My iPhone is pixie dust and magic. My hypothesis was re-affirmed the other day when I was in New York to meet with the portfolio manager of a hedge fund, and I called back home across the ocean to talk to my ten month old son. With the aid of my smart phone (and my wife), I could look into the eyes of the broccoli monster, and tell him – face to face – that I loved him.
But the iPhone could do better. Instead of staring into a tiny 2 inch touch screen, imagine if I could project my toothless bundle of joy onto the wall. Imagine if I could turn my smart phone into a movie projector. Would that app be worth $1.99?
In a few years, your iPhone will be able to do just that: project video on the wall of your home. When it does, you may have a crystalline laser technology to thank – or more specifically – the next generation of semi-conductor crystals derived from gallium nitride. These crystals give off more light at less energy. These crystals will allow your smart phone to project movies. When, finally, human kind has managed to condense a movie theatre into a pocket accessory, you will have a whizz kid inventor to thank.
This inventor is called Bobby. Where did Bobby go to school? Where did Bobby locate his startup? Silicon Valley? Boston? Tel Aviv? London? Think again. Bobby is based in Warsaw.
As a young optical engineer, Polish inventor Robert (Bobby) Dwiliński had an idea: grow a new type of crystal in an autoclave based on gallium nitride. For the past 20 years, he’s been improving his methods. He’s gotten to about 2-inch crystals, a commercial product. In another five years, he just might have developed the next generation of electrical appliances, such as smart phones and automotive lamps.
Until just a few years ago, the Warsaw-based inventor was relatively unknown. But then IEEE Spectrum Magazine did a cover story on his crystals and overnight he became something of a Central European (CEE) sensation.
Why Warsaw? Well Warsaw is Bobby’s home, and even though it is now widely known as a hub of cleantech innovation, Warsaw is the home to a growing number of talented, confident, and above all entrepreneurial types. Some other emerging cleantech entrepreneurs include:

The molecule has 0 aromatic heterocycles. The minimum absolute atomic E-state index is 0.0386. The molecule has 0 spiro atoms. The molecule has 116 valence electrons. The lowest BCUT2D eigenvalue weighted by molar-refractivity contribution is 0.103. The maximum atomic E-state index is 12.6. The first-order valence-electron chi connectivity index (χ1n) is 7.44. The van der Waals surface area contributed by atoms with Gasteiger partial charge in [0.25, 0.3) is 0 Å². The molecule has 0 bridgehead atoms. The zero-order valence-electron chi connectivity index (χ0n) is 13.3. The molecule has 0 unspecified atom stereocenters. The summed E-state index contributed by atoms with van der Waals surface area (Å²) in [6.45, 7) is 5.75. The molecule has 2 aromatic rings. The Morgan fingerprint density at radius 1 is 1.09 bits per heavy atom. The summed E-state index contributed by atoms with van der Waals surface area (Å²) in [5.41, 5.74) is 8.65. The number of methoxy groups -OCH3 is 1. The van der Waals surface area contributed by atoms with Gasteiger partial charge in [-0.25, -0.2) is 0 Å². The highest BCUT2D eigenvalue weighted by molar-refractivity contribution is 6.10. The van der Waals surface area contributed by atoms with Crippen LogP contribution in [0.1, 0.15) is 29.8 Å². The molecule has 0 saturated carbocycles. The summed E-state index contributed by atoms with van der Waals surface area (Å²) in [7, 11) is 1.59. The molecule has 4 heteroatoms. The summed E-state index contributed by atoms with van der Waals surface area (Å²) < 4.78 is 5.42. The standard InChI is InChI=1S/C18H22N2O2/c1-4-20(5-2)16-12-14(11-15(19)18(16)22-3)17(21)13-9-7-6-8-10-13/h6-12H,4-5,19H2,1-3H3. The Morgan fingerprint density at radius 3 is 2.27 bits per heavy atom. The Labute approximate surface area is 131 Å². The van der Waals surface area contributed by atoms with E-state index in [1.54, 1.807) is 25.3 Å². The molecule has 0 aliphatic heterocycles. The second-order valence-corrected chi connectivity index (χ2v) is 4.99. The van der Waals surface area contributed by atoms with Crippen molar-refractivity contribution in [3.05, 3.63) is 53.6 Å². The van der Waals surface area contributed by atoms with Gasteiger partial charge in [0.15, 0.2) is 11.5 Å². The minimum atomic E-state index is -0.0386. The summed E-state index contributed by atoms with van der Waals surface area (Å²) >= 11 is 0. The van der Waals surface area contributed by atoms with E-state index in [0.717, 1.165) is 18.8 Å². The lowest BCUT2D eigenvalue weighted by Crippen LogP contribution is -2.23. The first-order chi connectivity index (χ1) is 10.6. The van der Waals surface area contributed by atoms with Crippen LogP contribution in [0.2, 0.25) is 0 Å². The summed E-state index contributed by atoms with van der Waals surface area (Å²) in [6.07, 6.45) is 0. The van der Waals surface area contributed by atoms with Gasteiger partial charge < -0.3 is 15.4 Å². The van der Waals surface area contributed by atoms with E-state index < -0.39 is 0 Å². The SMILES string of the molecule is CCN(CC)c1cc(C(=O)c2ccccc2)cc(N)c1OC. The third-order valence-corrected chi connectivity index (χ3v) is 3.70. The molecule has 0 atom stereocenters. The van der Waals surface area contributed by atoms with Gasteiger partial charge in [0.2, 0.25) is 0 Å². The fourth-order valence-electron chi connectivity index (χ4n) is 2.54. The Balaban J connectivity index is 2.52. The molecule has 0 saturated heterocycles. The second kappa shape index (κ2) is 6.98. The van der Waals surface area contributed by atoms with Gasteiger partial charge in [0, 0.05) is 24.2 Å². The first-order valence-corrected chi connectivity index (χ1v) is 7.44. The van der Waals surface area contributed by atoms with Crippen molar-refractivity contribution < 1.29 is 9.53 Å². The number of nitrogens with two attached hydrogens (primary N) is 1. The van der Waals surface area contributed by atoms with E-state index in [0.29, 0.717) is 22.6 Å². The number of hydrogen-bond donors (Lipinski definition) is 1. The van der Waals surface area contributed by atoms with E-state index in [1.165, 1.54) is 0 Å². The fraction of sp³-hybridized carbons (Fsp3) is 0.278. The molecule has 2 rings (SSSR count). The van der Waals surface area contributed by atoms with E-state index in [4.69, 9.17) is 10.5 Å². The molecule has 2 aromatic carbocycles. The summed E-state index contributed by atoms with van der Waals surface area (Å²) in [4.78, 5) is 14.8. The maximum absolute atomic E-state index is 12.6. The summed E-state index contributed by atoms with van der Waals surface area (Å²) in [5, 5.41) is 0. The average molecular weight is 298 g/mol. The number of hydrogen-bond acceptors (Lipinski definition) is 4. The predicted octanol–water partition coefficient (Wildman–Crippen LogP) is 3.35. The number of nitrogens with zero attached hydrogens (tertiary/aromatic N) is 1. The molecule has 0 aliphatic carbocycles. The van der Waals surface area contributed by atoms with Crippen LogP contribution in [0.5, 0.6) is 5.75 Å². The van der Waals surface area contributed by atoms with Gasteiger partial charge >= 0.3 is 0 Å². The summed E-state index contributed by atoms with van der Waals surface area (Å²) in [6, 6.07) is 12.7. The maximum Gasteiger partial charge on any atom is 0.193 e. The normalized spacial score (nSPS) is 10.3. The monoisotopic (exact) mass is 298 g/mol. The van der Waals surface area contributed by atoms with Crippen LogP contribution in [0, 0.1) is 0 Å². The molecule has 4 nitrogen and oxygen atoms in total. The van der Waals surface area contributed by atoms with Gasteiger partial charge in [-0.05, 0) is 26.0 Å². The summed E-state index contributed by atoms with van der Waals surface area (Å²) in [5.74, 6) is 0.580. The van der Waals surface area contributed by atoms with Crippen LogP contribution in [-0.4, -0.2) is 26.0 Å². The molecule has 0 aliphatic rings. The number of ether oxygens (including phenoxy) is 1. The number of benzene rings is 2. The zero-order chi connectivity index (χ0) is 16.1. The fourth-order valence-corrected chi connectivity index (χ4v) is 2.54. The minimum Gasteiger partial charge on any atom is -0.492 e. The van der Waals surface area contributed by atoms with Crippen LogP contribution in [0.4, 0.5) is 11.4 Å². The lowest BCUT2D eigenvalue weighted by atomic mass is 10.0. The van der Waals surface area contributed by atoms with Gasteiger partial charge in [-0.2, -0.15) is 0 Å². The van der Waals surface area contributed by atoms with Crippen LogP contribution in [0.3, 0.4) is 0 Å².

- Peter Hogren, Greenfield Wind, who is redefining the wind business by partnering with utilities.
- Zygmunt Lada, Telesto, who has developed an environmentally friendly fire extinguisher based on water mist.
- Konrad Świrski, Transition Technologies, who has written a software program for efficient gas system distribution.
Whilst the large number of Poles developing cleantech businesses comes as no surprise to me – having lived in Warsaw for a few years now – it does surprise many VC and PE investors whose mandate does not extend to Central Europe. That’s silly. It should. Many investors from all over the world could benefit from understanding more about the promising cleantech cluster emerging out of the region.
My notion has been vindicated by George Friedman, a security analyst, wrote a book called The Next 100 Years: A Forecast for the 21st Century. When it was published, the book raised quite a few eyebrows because Mr. Friedman claimed Poland would be the economic powerhouse of the 21st century, eclipsing even China and India. No one quite believed him (including me) because he offered little credible evidence. But what Mr. Friedman can be credited for is focusing more mainstream attention on Poland, the most advanced industrial economy east of Berlin. Moreover, the resilience of the Polish economy was seen throughout the financial crisis as it was the only country in the entire EU to boast positive growth in 2009.
And this resilience has allowed Poland to develop a more advanced cleantech ecosystem. For example:
- The EU’s directive (20/20/20) has spurred the growth of renewable energy to about 2 GW to date
- Talented Polish expats are flooding back to Poland because of its strong economy
- Freedom & entrepreneurship are in the Polish blood: it is no accident the Solidarity movement emerged in Poland when shipyard workers got tired of someone telling them what to do
Another pillar of the bubbling cleantech ecosystem comes from corporates. Corporates including Acciona, EDP Renewables, EDF-EN, Iberdrola, E.ON, Gamesa and Dong all have offices in Warsaw and are strategically engaged in cleantech.
I will end by saying that I believe that over the past 5 years, Poland has been putting together many of the important elements of a thriving cleantech innovation ecosystem. And consequently, the pipeline of revolutionary innovations, such as Bobby’s, is filling up rapidly. It is therefore worthwhile for more VC and PE fund managers to get engaged with the sector now, before others get there first.
Parker Snyder is Executive Director of Cleantech Poland, media and consultancy for sustainable business, publisher of the Cleantech Quarterly.
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